Some people live lightly on the land: Bedouin clans roam the deserts of the Middle East and North Africa; small groups of indigenous people follow reindeer herds across frigid Arctic terrain; and tribes of hunter-gatherers forage the plains of southern Africa and the forests of Amazonia and Papua New Guinea.
Then there’s the other 6.6 billion of us.
When we farm, clear forests, and build cities, dams, and roads, we dramatically alter the landscape. In some places, we increase the land’s productivity—measured as the amount of plant life at the base of the food chain—by adding immense amounts of water and fertilizer. New research indicates that on the whole, however, human presence significantly decreases Earth’s biological productivity. For instance, many of today’s cities occupy large patches of what had been some of the world’s most fertile land.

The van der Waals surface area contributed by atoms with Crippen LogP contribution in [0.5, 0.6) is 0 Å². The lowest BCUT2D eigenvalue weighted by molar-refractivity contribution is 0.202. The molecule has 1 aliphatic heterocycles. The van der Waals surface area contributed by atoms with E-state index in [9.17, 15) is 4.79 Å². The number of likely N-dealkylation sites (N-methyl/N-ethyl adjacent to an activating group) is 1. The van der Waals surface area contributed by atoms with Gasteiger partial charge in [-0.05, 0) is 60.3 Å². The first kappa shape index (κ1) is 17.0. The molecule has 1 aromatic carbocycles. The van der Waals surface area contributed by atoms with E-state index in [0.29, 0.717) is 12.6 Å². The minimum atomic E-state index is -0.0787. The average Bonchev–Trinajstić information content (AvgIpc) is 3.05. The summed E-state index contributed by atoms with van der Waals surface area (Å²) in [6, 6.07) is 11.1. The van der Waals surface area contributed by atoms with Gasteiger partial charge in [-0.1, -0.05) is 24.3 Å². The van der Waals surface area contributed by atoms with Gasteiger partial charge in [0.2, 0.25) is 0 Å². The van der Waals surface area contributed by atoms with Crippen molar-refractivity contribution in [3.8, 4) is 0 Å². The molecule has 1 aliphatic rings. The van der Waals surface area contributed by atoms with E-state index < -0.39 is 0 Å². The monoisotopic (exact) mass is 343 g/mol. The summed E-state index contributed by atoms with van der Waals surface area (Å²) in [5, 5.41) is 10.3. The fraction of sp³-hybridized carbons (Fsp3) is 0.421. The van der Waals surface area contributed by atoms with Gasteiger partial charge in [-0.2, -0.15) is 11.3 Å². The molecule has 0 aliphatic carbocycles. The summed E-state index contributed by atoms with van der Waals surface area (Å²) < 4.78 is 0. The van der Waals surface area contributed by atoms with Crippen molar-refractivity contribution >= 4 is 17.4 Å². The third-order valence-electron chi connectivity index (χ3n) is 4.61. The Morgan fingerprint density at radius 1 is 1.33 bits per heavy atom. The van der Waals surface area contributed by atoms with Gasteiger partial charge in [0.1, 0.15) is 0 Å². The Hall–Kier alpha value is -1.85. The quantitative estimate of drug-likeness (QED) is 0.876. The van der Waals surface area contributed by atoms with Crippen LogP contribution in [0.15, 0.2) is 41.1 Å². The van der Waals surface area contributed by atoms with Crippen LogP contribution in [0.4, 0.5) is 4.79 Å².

Of the biological productivity that remains, people are gathering an ever-increasing share, sometimes by boosting their quality of life, but often merely by dint of their burgeoning numbers. In some regions, each spanning millions of square kilometers, human activity consumes almost two-thirds of the biological productivity that would otherwise be available.
“We were surprised how intensively these regions were being affected” by human presence, says K. Heinz Erb, an ecologist at Klagenfurt University in Vienna. “Only one-third of the natural productivity is left for all the other species.”